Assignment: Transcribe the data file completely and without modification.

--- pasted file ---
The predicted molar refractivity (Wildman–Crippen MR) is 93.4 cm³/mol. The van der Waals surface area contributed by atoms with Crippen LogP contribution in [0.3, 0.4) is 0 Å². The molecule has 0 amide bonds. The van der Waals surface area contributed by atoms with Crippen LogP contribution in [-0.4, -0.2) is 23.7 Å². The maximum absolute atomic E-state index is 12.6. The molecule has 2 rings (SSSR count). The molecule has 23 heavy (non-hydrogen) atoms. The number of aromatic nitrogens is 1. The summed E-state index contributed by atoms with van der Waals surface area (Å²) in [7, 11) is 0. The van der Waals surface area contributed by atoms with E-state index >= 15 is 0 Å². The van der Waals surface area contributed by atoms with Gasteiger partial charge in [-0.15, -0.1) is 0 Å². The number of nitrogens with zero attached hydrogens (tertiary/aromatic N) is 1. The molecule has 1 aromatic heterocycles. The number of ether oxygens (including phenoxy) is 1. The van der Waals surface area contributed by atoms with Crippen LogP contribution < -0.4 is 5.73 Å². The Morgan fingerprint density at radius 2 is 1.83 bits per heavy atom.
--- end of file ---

The predicted molar refractivity (Wildman–Crippen MR) is 93.4 cm³/mol. The van der Waals surface area contributed by atoms with Crippen LogP contribution in [0.3, 0.4) is 0 Å². The molecule has 0 amide bonds. The van der Waals surface area contributed by atoms with Crippen LogP contribution in [-0.4, -0.2) is 23.7 Å². The maximum absolute atomic E-state index is 12.6. The molecule has 2 rings (SSSR count). The molecule has 23 heavy (non-hydrogen) atoms. The number of aromatic nitrogens is 1. The summed E-state index contributed by atoms with van der Waals surface area (Å²) in [7, 11) is 0. The van der Waals surface area contributed by atoms with E-state index >= 15 is 0 Å². The van der Waals surface area contributed by atoms with Gasteiger partial charge in [-0.15, -0.1) is 0 Å². The number of nitrogens with zero attached hydrogens (tertiary/aromatic N) is 1. The molecule has 1 aromatic heterocycles. The number of ether oxygens (including phenoxy) is 1. The van der Waals surface area contributed by atoms with Crippen LogP contribution < -0.4 is 5.73 Å². The Morgan fingerprint density at radius 2 is 1.83 bits per heavy atom.